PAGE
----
David Bourget (Western Ontario)
David Chalmers (ANU, NYU)
Rafael De Clercq
Jack Alan Reynolds
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The problems dealt with in The Idea of a Social Science are philosophical. It is an attempt to place the social science, considered as a single group, on the intellectual map, with special attention to the relations of the discipline to philosophy on the one hand and the natural sciences on the other. The author holds that the relation between the social sciences and philosophy is commonly misunderstood because of certain fashionable misconceptions about the nature of philosophy, and because of an incorrect assessment of the significance of some of Wittgenstein's contributions. He discusses the influence of the natural sciences on our conception of the social sciences and examines some of the most influential ideas of J.S. Mill, Pareto and Max Weber.
|Keywords||Social sciences Philosophy|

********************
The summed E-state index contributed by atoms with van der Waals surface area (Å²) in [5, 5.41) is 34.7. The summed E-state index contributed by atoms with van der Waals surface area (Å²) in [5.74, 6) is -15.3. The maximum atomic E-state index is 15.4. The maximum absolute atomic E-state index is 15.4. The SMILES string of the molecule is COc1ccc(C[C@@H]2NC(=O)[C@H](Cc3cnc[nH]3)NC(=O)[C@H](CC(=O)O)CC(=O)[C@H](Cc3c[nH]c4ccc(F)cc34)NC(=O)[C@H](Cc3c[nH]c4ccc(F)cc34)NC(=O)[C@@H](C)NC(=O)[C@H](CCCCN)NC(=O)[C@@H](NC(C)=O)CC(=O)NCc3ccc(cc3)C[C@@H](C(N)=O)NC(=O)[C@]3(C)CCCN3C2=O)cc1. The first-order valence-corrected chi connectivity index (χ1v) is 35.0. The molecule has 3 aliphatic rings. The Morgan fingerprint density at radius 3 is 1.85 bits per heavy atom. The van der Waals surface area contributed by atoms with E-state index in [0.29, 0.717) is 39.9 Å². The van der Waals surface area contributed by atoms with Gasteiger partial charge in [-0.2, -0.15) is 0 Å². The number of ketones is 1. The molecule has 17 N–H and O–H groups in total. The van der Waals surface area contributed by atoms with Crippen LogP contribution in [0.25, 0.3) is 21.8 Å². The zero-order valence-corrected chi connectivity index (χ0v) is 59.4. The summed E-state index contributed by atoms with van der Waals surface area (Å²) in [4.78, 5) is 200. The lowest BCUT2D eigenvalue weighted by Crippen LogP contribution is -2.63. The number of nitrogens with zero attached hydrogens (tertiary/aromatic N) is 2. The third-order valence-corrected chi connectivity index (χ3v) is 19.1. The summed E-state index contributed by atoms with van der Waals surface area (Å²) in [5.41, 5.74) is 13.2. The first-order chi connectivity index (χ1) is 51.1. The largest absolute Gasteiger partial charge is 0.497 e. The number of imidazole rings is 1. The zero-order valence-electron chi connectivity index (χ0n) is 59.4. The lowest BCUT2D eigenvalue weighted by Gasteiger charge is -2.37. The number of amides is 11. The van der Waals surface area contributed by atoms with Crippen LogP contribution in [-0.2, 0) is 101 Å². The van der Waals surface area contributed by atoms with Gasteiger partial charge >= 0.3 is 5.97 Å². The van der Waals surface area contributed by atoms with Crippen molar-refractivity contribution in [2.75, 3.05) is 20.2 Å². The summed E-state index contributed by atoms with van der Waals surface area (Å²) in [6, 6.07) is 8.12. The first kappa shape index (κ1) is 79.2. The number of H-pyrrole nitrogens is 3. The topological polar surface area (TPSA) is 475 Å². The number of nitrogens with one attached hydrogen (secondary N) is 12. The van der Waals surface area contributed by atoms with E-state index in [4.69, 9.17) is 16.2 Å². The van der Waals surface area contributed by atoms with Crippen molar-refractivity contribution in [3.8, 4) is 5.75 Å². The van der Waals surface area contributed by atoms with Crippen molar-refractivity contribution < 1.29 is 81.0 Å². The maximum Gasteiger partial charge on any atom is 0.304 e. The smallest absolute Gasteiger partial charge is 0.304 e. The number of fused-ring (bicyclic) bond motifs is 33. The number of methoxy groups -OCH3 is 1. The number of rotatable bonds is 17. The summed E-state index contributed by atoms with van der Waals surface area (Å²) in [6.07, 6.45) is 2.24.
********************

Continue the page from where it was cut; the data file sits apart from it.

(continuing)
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|Call number||H61.W56 2008|
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Citations of this work BETA
Brian Epstein (2009). Ontological Individualism Reconsidered. Synthese 166 (1):187-213.
Bernard Berofsky (2010). Free Will and the Mind–Body Problem. Australasian Journal of Philosophy 88 (1):1 – 19.
Boaz Miller (2012). The Rationality Principle Idealized. Social Epistemology 26 (1):3-30.
Kevin Schilbrack (2009). Rationality, Relativism, and Religion: A Reinterpretation of Peter Winch. [REVIEW] Sophia 48 (4):399-412.
Stephen P. Turner (2009). Can There Be a Pragmatist Philosophy of Social Science? [REVIEW] Human Studies 32 (3):365 - 374.
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